Education Secretary makes his way to Bear Country

Says school is a model of how CTE should be nationwide

Justin Diep, Editor in Chief

U.S. Secretary of Education Miguel Cardona visited Nebraska Wednesday afternoon to see career and technical education (CTE) in action through the school’s technical Career Academies and Pathways which are Urban Agriculture, Design & Construction and Transportation, Distribution & Logistics.

“We are honored by this opportunity,” Omaha Public Schools superintendent Dr. Cheryl Logan said in an email to staff, students and families.  “It is a testament to Bryan High’s leadership and our district-wide commitment to prepare all students for success in college, career and life.”

The Secretary’s visit is one of many President Joe Biden’s cabinet members are conducting across the country following Tuesday night’s State of the Union Address. The President mentioned the need to provide access to career opportunities to high school students across the county much like the Career Academies and Pathways OPS offers district-wide. Cardona referred to that message on his visit.

“Today, I’m seeing an example of what we need to see across the country to make sure we can meet the demand for those high-skill, high-paying jobs,” Cardona said. “The Career Pathways here at the school are more evolved than most of the schools I’ve seen. They understand here, not only giving students  pathways that connect to careers outside of high school but pathways that give students real-world experience that can be transferred from one career to another.”

Cardona toured the school and saw the career academies in action from students building frames in the Design and Construction academy to seeing how students in the Urban Agriculture academy take care of turtles, rabbits and plants. The Secretary even got some hands-on experience by holding the Urban Agriculture’s turtle, Oogway.

“This was a great opportunity to share and highlight what our Urban Agriculture Academy has provided our students over the last 11 years,” Urban Agriculture teacher Taylor Cooper said. “Our program has made some amazing achievements recently, so we’re happy to share everything we do in the classroom to better prepare our students for college and careers. I know that Oogway was excited to meet with Dr. Cardona as well. He was attentive and could not wait to be held by him.”

Secretary of Education Miguel Cardona holds Oogway, the Urban Agriculture’s turtle, during his visit to the school on Feb 8, 2023. (Olivia Wallace )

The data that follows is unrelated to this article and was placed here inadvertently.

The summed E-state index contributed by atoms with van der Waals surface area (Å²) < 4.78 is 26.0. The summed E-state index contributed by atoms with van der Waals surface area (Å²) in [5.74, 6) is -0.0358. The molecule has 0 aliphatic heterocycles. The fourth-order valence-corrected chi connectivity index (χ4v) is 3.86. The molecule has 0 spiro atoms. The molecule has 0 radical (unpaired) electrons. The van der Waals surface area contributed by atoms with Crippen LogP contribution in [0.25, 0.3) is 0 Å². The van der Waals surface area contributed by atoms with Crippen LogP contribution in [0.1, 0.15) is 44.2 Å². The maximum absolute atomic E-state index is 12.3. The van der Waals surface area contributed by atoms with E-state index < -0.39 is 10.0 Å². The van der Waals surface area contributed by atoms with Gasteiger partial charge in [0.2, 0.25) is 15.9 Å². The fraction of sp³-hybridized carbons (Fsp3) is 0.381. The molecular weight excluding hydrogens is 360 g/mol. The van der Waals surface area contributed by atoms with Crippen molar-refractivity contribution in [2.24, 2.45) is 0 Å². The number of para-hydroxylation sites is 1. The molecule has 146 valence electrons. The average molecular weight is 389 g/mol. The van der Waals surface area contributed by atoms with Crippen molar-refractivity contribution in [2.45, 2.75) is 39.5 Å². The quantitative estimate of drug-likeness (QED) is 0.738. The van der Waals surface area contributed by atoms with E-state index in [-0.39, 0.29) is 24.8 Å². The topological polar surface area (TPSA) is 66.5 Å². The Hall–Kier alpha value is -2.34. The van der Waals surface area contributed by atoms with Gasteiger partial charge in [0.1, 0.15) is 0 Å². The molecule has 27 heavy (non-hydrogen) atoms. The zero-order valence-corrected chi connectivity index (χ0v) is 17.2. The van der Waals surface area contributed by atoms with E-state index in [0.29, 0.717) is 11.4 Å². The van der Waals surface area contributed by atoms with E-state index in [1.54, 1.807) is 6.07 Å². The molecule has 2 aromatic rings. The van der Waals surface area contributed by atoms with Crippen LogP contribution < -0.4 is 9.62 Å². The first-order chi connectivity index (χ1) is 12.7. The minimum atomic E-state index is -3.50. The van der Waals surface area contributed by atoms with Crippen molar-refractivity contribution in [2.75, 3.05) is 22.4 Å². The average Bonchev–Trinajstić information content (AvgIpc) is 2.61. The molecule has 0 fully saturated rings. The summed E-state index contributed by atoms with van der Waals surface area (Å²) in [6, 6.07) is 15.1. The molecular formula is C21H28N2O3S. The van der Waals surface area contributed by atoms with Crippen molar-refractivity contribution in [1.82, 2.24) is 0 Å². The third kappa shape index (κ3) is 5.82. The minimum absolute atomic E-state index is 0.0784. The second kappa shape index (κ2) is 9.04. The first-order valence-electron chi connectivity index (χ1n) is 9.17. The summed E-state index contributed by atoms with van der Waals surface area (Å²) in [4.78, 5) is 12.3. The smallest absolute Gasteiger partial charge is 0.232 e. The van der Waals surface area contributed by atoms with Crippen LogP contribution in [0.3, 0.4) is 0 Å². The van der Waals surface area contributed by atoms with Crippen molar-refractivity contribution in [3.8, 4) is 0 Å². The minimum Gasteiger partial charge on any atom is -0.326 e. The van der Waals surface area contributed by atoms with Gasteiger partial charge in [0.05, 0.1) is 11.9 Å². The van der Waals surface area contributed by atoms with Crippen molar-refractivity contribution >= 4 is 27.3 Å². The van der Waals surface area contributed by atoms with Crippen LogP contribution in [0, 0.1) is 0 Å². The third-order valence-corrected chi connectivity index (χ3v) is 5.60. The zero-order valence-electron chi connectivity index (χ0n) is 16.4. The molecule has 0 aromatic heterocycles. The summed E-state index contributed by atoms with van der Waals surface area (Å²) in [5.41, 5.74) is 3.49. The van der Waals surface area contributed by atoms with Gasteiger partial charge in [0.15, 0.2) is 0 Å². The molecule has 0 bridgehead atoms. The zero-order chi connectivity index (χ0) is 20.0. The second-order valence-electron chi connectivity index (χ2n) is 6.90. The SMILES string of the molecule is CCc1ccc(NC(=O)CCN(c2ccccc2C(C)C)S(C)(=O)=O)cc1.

To create more of a student focus the Secretary’s tour was led by senior Bryan Benitez and junior Fatima Davila. For Benitez, it was an opportunity he thought he would never get.

“I never in my four years in high school thought I would meet the Secretary of Education,” he said. “It was a once-in-a-lifetime chance to talk to the highest-ranking educator in America and being able to talk about my amazing school and what it has to offer.”

This opportunity was one Davila will never forget.

“I felt incredibly proud that he was going to be coming to our school and I was so grateful to be chosen to show him around our great school,” she said. “It was really cool being surrounded by press and secret agents. I had never been around them before, but the Secretary was really kind and charismatic, which made the situation so much more comfortable and talking to him felt easy.”

Following the tour, the Secretary sat down with more than a dozen students to talk about their experiences with CTE as well as with the school in general.

“It was truly visible how he loved academies and how he thought they made someone more well-rounded, which is completely true,” senior Wendy Pacheco said. “He understands how academies put the hands-on experiences as a priority and it is needed in other classes as well.”

Many of the students on the panel spoke about the quality education they’ve received from quality educators. During the roundtable, Benitez spoke about his close relationship with social studies teacher Thomas Allen, which prompted the Secretary to briefly meet with him before leaving the school.

Social studies teacher Thomas Allen meets with the Secretary of Education after being mentioned by a student during the student roundtable discussion. (Courtesy of Anna Reed, Omaha World-Herald)

Pacheco, like other students, enjoyed the Secretary recognizing the work the staff puts into running the school.

“It made me feel like the amazing teachers we have are finally being seen, even if it’s just for a moment,” she said.

After the Secretary’s visit to the school, he traveled to Educational Service Unit #3 in La Vista, Nebraska. There he spoke with school leaders across the state about mental health services with schools, particularly within Nebraska’s rural communities.